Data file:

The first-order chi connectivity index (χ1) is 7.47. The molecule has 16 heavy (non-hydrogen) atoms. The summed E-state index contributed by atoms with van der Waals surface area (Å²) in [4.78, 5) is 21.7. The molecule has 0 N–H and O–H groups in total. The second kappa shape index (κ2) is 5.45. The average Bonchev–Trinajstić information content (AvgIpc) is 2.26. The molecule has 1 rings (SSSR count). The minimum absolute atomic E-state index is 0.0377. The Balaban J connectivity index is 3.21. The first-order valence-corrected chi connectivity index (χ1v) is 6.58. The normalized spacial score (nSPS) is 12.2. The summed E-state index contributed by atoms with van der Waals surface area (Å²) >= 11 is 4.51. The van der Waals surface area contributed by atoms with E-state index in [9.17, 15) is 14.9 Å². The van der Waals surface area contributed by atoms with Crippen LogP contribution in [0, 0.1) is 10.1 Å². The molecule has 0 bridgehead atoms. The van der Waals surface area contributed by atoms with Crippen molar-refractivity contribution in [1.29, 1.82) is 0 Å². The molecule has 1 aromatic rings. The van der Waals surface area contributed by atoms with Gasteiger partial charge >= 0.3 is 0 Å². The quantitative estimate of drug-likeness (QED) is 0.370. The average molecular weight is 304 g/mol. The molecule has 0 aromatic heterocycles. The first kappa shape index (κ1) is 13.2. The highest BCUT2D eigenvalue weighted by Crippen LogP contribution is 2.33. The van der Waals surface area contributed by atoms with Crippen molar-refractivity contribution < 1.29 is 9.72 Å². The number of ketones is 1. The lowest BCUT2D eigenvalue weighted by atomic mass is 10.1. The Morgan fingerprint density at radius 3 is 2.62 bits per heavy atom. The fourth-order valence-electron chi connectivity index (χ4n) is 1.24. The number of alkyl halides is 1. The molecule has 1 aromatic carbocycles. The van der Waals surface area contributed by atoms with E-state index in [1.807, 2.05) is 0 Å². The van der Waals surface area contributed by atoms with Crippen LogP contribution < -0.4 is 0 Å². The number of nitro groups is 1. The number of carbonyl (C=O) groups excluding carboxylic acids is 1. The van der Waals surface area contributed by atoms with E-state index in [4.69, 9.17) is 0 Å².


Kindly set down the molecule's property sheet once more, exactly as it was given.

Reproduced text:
The first-order chi connectivity index (χ1) is 7.47. The molecule has 16 heavy (non-hydrogen) atoms. The summed E-state index contributed by atoms with van der Waals surface area (Å²) in [4.78, 5) is 21.7. The molecule has 0 N–H and O–H groups in total. The second kappa shape index (κ2) is 5.45. The average Bonchev–Trinajstić information content (AvgIpc) is 2.26. The molecule has 1 rings (SSSR count). The minimum absolute atomic E-state index is 0.0377. The Balaban J connectivity index is 3.21. The first-order valence-corrected chi connectivity index (χ1v) is 6.58. The normalized spacial score (nSPS) is 12.2. The summed E-state index contributed by atoms with van der Waals surface area (Å²) >= 11 is 4.51. The van der Waals surface area contributed by atoms with E-state index in [9.17, 15) is 14.9 Å². The van der Waals surface area contributed by atoms with Crippen LogP contribution in [0, 0.1) is 10.1 Å². The molecule has 0 bridgehead atoms. The van der Waals surface area contributed by atoms with Crippen molar-refractivity contribution in [1.29, 1.82) is 0 Å². The molecule has 1 aromatic rings. The van der Waals surface area contributed by atoms with Gasteiger partial charge >= 0.3 is 0 Å². The quantitative estimate of drug-likeness (QED) is 0.370. The average molecular weight is 304 g/mol. The molecule has 0 aromatic heterocycles. The first kappa shape index (κ1) is 13.2. The highest BCUT2D eigenvalue weighted by Crippen LogP contribution is 2.33. The van der Waals surface area contributed by atoms with Crippen molar-refractivity contribution < 1.29 is 9.72 Å². The number of ketones is 1. The lowest BCUT2D eigenvalue weighted by atomic mass is 10.1. The Morgan fingerprint density at radius 3 is 2.62 bits per heavy atom. The fourth-order valence-electron chi connectivity index (χ4n) is 1.24. The number of alkyl halides is 1. The molecule has 1 aromatic carbocycles. The van der Waals surface area contributed by atoms with E-state index in [1.807, 2.05) is 0 Å². The van der Waals surface area contributed by atoms with Crippen LogP contribution < -0.4 is 0 Å². The number of nitro groups is 1. The number of carbonyl (C=O) groups excluding carboxylic acids is 1. The van der Waals surface area contributed by atoms with E-state index in [4.69, 9.17) is 0 Å².